[Marxism] "progresive white supremacism" again rears its ugly head on the list?
Dbachmozart at aol.com
Dbachmozart at aol.com
Sat Dec 6 13:15:17 MST 2008
Joaquin Bustelo a few weeks ago --
What Lenni Brenner did was simply, in the time honored, white-supremacist
manner of racist imperialist "progressives" and "radicals," was to leave the
Vietnamese, the MAIN PROTAGONISTS of this world-historic victory, completely
out of the picture, attributing it INSTEAD to white people.
My question -
Can we expect a similar attack on Cliff Conner for his "progressive white
To the Editor:
I was glad to hear William Ayers rebut, in his own words, the
meanspirited and absurd campaign of demonization that the right-wing
blogosphere conducted against him. I encountered Mr. Ayers many years
ago in the movement against the Vietnam War and I would like to offer
some context in which his retrospective evaluation of that movement
can be better understood. Bill Ayers and I have opposing views about
the effectiveness of that movement. He sees it as a mostly empty
glass (it couldn't stop the war) and I see it as a glass half full
(it did stop the war, but it took many years to do so).
There were, broadly speaking, two very different and opposed "wings"
of the antiwar movement of the 'sixties. Bill Ayers and I were on
opposite sides. He was (again, generally speaking) in the wing that
most people will remember because its leading figures, like Abbie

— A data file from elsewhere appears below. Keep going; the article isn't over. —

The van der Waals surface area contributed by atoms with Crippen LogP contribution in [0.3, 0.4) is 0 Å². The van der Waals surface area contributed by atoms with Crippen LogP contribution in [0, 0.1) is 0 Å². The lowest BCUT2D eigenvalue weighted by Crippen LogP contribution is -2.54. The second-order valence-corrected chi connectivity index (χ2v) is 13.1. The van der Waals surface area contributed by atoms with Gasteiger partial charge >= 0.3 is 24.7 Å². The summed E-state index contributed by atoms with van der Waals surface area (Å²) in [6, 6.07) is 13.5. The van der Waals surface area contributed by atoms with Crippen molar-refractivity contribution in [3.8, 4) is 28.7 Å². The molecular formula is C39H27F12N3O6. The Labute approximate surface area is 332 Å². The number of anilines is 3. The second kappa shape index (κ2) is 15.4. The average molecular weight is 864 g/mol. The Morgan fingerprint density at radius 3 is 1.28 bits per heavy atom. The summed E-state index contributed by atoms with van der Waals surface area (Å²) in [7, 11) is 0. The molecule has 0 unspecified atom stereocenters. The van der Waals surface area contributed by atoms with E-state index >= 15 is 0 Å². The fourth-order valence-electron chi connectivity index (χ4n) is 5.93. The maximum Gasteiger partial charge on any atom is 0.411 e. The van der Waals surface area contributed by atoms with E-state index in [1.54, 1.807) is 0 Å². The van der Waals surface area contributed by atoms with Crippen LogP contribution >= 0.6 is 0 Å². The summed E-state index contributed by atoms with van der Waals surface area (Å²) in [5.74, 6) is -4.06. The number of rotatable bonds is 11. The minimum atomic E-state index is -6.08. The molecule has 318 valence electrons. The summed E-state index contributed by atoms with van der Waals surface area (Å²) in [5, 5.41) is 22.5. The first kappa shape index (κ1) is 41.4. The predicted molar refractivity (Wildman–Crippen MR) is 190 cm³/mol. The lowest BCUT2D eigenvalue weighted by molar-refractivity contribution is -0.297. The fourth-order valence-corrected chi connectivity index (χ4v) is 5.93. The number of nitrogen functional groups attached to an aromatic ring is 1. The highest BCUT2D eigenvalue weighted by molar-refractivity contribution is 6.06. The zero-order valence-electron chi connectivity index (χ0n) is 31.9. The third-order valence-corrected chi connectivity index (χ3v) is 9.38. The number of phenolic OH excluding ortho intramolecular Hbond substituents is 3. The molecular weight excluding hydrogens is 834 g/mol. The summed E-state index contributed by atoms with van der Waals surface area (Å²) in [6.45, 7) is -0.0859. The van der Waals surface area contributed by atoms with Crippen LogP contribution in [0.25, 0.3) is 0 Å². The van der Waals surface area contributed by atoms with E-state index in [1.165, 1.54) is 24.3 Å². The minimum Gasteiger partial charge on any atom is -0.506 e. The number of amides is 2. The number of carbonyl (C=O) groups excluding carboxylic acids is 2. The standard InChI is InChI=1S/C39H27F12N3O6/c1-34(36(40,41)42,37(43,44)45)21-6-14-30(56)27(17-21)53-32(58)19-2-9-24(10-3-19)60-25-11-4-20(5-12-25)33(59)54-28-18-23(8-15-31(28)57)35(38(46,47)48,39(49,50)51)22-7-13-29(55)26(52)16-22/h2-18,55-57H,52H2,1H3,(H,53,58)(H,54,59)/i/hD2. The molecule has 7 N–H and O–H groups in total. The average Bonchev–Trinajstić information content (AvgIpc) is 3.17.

Hoffman and Jerry Rubin, were very colorful characters who naturally
became the focus of the mass news media. The other wing, to which I
devoted several years of my young life, was much less exciting.
Instead of dramatic pronunciations and spectacular actions designed
to attract media attention, we went about the boring business of
organizing mass protest demonstrations under the prosaic slogan:
"Bring the troops home now!" Between 1965 and 1974, although the size
of the demonstrations ebbed and flowed (mostly ebbing in election
years and flowing in between), the general trend gave evidence of an
explosive growth of antiwar sentiment in the general population of
the United States.
I agree with Bill Ayers that the wing of the movement he represented
was ineffective. I would go further and say it was counterproductive,
because its sophomoric ultraradicalism tended to discredit the
antiwar movement and alienate most of the American population from
it. But the movement as a whole nonetheless persisted and, in my
opinion, eventually played an essential role in ending the war. From
handfuls of protesters in its early days, the movement grew to being
able to bring hundreds of thousands of people into the streets. Those
demonstrators were not, for the most part, radical students, but
ordinary people from all walks of life. Once the message of the
antiwar movement began to take hold among the general population, its
spread among those who were sent to fight the war could not be
prevented. And once the GIs in Vietnam themselves turned solidly
against the war, it was only a matter of time before it ended.
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